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Shepherd Brian is Dead

rNow that I’ve got your attention… I’d like to share the last puzzle piece of my recovery from my twenty-four years in University Bible Fellowship. This is the holy grail of my recovery, the last piece that makes the entire picture clear, the piece of the puzzle that explains so many unanswered questions.

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Critique My Ephesians Sermon


Based on Ephesians 2:11-22

Paul’s letter to the Ephesians makes me feel like an ant. Here I am, walking around on the earth, dealing with the countless pressures of my everyday life. Projects at work that are running late. Debts that need to be paid. Things around the house that need to be fixed. Paying attention to how my wife and children are doing. Worries about our aging parents. Worries about this church, managing the building and wanting this congregation to prosper. I’m like an ant in  rainstorm, getting pelted with huge raindrops. My little ant-world is flooding; I’m up to my neck in water, and I’m about to get swept away. When I try to pray, the only words that come to mind are:

God, what am I supposed to do?

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The B.I.T.E. Model

0These days I love psychology— the science of mind and behavior, the mental or behavioral characteristics of an individual or group, and the study of mind and behavior in relation to a particular field of knowledge or activity. The single most helpful resource for me the past several years has been something called the BITE model. This model of control was developed by Steven Hassan, the author of Freedom of Mind.

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How can smart people be controlled?

fBen’s article about being mentally strong reminded me of Dr. Singer’s work. Margaret Singer is the author of Cults in Our Midst.  One of her contributions to society is a list of six conditions that create an atmosphere where people’s minds can be influenced to not only give up their personal freedom and choices, but also be persuaded to promote controlling ideologies. This is an important question to consider, and one I’ve asked many times: How could good, smart, capable young adults become entangled with controlling ideology? Why would an intelligent person give up so much control of their life decisions to another person or group? How could so much control be gained over people’s lives without physical force? How could bright young adults be convinced they were making their own decisions while being manipulated into a systematic ideology? Dr. Singer provides a framework to begin finding answers.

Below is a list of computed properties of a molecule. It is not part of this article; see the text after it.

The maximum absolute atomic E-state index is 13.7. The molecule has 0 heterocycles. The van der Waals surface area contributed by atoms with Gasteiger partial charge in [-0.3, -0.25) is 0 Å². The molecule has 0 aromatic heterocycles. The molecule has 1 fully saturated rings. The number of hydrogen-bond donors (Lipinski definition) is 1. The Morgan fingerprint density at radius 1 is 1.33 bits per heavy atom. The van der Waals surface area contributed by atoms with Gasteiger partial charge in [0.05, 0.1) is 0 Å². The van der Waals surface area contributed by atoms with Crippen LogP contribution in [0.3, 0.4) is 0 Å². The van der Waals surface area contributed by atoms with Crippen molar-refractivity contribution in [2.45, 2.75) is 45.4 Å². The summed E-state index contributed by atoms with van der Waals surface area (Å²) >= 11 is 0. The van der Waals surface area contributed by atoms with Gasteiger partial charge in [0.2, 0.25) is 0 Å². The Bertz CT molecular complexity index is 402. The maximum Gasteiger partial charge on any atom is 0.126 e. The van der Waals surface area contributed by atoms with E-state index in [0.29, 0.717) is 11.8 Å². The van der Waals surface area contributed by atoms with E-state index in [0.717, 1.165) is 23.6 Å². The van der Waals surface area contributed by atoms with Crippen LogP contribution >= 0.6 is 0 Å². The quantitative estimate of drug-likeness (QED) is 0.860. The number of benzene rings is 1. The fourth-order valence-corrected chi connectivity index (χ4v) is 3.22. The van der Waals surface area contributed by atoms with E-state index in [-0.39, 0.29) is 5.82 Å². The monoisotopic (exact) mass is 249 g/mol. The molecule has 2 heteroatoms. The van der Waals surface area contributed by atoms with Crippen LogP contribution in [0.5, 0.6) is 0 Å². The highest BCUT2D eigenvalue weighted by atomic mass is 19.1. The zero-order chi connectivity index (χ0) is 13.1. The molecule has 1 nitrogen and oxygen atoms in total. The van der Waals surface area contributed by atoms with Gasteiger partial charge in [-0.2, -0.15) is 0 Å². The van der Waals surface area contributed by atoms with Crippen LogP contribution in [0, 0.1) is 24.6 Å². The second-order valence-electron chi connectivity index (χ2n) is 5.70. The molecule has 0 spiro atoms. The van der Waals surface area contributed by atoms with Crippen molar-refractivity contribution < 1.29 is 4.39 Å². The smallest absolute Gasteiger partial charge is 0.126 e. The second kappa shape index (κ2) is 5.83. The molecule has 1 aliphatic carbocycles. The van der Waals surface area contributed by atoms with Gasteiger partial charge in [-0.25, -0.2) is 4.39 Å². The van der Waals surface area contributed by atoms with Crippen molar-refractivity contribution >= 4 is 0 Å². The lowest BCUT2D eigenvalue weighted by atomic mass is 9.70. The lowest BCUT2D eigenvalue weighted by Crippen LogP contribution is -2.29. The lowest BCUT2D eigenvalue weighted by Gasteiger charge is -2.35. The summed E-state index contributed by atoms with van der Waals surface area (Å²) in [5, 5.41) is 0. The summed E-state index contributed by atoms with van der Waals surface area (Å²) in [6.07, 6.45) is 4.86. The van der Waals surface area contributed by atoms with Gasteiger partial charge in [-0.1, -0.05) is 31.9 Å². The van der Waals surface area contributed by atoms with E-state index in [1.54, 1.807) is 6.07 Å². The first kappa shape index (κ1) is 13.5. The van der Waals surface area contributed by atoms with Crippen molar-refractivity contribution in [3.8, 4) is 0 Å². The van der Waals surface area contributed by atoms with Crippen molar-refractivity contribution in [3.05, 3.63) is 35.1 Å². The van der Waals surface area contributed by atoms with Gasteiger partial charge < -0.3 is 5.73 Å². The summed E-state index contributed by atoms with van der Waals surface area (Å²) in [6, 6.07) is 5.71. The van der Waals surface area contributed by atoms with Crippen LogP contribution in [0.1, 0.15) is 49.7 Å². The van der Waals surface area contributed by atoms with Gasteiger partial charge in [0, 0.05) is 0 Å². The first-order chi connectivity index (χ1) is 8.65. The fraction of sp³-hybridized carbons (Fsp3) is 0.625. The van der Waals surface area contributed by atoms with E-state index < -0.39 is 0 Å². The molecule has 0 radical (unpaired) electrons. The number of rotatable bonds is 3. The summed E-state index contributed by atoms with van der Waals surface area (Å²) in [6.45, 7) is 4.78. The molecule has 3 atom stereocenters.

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Do We Need a Counselor?

cAfter leaving UBF ministry in 2011, one of the first things I noticed was that numerous former members (and some current members too) were going to see psychologists, psychiatrists or biblical counselors. One of the first things a pastor asked me in 2012 after sharing part of my story with him, was “Do you need counseling?” I had to admit, yes I do.

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Cognitive Dissonance, Jehovah’s Witnesses and Me

distortionRecently, some interesting discussion began on this website about the concept from social psychology known as cognitive dissonance. The Merriam-Webster online dictionary defines it as “psychological conflict resulting from incongruous beliefs and attitudes held simultaneously.” According to Wikipedia — our authoritative, infallible and inerrant source for knowledge of all things — the term first appeared in 1956 in a book titled When Prophecy Fails.  In that book, the authors explored the behavior of the members of a small UFO-obsessed cult, how they coped with the inner conflict that came when their predictions about alien invasions didn’t come true.

Our friend Vitaly alerted us to a YouTube video called The Witnesses at Your Door which illustrates cognitive dissonance. Vitaly wrote:

I liked this video after I left ubf. There seems to be very many similarities especially in the leaving process.

Vitaly’s comment, and the interesting discussion that he started with Chris, can be found here.

The video is 37 minutes long, and I think it is well worth watching. So I made a unilateral decision (sorry, Vitaly, hope you don’t mind!) to pull the video out of his comment and place it here in an article of its own, so that it gets more attention.